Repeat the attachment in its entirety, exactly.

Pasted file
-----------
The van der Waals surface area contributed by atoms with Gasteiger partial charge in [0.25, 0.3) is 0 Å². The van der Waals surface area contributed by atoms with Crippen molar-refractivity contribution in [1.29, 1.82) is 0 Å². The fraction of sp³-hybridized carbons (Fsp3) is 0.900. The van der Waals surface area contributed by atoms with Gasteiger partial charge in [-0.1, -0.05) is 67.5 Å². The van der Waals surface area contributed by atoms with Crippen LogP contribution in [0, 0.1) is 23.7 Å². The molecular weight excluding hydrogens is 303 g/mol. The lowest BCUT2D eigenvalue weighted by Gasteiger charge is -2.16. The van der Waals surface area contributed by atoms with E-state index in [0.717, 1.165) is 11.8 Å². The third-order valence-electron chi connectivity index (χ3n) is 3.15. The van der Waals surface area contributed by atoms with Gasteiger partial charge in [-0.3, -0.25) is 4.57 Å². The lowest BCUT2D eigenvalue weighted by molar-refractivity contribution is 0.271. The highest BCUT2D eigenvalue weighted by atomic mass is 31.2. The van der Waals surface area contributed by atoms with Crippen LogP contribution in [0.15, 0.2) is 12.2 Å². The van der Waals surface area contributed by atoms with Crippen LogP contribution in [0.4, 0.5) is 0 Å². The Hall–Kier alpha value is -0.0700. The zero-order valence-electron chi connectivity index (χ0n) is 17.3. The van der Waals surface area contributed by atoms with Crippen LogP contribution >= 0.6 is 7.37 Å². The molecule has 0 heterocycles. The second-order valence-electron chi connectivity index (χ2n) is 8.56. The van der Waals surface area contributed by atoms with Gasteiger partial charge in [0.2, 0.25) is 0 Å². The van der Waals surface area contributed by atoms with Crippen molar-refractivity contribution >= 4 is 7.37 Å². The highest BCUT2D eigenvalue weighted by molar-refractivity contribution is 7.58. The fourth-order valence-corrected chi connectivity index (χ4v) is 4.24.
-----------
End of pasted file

The van der Waals surface area contributed by atoms with Gasteiger partial charge in [0.25, 0.3) is 0 Å². The van der Waals surface area contributed by atoms with Crippen molar-refractivity contribution in [1.29, 1.82) is 0 Å². The fraction of sp³-hybridized carbons (Fsp3) is 0.900. The van der Waals surface area contributed by atoms with Gasteiger partial charge in [-0.1, -0.05) is 67.5 Å². The van der Waals surface area contributed by atoms with Crippen LogP contribution in [0, 0.1) is 23.7 Å². The molecular weight excluding hydrogens is 303 g/mol. The lowest BCUT2D eigenvalue weighted by Gasteiger charge is -2.16. The van der Waals surface area contributed by atoms with E-state index in [0.717, 1.165) is 11.8 Å². The third-order valence-electron chi connectivity index (χ3n) is 3.15. The van der Waals surface area contributed by atoms with Gasteiger partial charge in [-0.3, -0.25) is 4.57 Å². The lowest BCUT2D eigenvalue weighted by molar-refractivity contribution is 0.271. The highest BCUT2D eigenvalue weighted by atomic mass is 31.2. The van der Waals surface area contributed by atoms with Crippen LogP contribution in [0.15, 0.2) is 12.2 Å². The van der Waals surface area contributed by atoms with Crippen LogP contribution in [0.4, 0.5) is 0 Å². The Hall–Kier alpha value is -0.0700. The zero-order valence-electron chi connectivity index (χ0n) is 17.3. The van der Waals surface area contributed by atoms with Crippen LogP contribution >= 0.6 is 7.37 Å². The molecule has 0 heterocycles. The second-order valence-electron chi connectivity index (χ2n) is 8.56. The van der Waals surface area contributed by atoms with Gasteiger partial charge in [0.2, 0.25) is 0 Å². The van der Waals surface area contributed by atoms with Crippen molar-refractivity contribution >= 4 is 7.37 Å². The highest BCUT2D eigenvalue weighted by molar-refractivity contribution is 7.58. The fourth-order valence-corrected chi connectivity index (χ4v) is 4.24.